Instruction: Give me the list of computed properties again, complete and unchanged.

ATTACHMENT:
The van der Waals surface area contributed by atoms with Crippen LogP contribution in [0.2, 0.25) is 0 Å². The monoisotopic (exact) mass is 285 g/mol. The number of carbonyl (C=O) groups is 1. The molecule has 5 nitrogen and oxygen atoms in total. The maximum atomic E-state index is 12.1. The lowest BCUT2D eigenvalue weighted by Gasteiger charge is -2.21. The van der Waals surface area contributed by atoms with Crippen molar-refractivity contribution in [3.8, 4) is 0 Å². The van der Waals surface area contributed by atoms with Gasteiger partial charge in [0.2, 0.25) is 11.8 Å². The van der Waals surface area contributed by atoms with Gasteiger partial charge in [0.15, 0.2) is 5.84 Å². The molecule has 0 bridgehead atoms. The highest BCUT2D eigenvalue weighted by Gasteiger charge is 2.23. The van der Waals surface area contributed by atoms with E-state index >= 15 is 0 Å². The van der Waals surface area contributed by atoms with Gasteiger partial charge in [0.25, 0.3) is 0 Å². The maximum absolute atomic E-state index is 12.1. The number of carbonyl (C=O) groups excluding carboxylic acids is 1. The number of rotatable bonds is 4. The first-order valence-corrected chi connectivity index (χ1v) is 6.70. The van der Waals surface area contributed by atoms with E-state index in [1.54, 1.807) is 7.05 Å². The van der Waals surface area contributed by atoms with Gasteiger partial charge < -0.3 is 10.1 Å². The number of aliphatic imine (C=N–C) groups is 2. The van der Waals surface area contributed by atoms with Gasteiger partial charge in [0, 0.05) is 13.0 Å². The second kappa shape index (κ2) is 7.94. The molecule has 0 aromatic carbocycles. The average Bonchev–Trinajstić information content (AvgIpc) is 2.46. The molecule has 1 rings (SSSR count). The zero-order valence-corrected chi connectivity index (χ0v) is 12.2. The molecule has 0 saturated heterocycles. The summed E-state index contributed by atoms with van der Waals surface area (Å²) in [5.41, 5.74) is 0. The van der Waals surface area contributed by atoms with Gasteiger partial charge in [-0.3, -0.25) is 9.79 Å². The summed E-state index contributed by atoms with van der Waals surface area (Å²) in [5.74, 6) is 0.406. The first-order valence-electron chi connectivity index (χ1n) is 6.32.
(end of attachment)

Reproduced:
The van der Waals surface area contributed by atoms with Crippen LogP contribution in [0.2, 0.25) is 0 Å². The monoisotopic (exact) mass is 285 g/mol. The number of carbonyl (C=O) groups is 1. The molecule has 5 nitrogen and oxygen atoms in total. The maximum atomic E-state index is 12.1. The lowest BCUT2D eigenvalue weighted by Gasteiger charge is -2.21. The van der Waals surface area contributed by atoms with Crippen molar-refractivity contribution in [3.8, 4) is 0 Å². The van der Waals surface area contributed by atoms with Gasteiger partial charge in [0.2, 0.25) is 11.8 Å². The van der Waals surface area contributed by atoms with Gasteiger partial charge in [0.15, 0.2) is 5.84 Å². The molecule has 0 bridgehead atoms. The highest BCUT2D eigenvalue weighted by Gasteiger charge is 2.23. The van der Waals surface area contributed by atoms with E-state index >= 15 is 0 Å². The van der Waals surface area contributed by atoms with Gasteiger partial charge in [0.25, 0.3) is 0 Å². The maximum absolute atomic E-state index is 12.1. The number of carbonyl (C=O) groups excluding carboxylic acids is 1. The number of rotatable bonds is 4. The first-order valence-corrected chi connectivity index (χ1v) is 6.70. The van der Waals surface area contributed by atoms with E-state index in [1.54, 1.807) is 7.05 Å². The van der Waals surface area contributed by atoms with Gasteiger partial charge < -0.3 is 10.1 Å². The number of aliphatic imine (C=N–C) groups is 2. The van der Waals surface area contributed by atoms with Gasteiger partial charge in [0, 0.05) is 13.0 Å². The second kappa shape index (κ2) is 7.94. The molecule has 0 aromatic carbocycles. The average Bonchev–Trinajstić information content (AvgIpc) is 2.46. The molecule has 1 rings (SSSR count). The zero-order valence-corrected chi connectivity index (χ0v) is 12.2. The molecule has 0 saturated heterocycles. The summed E-state index contributed by atoms with van der Waals surface area (Å²) in [5.41, 5.74) is 0. The van der Waals surface area contributed by atoms with Gasteiger partial charge in [-0.3, -0.25) is 9.79 Å². The summed E-state index contributed by atoms with van der Waals surface area (Å²) in [5.74, 6) is 0.406. The first-order valence-electron chi connectivity index (χ1n) is 6.32.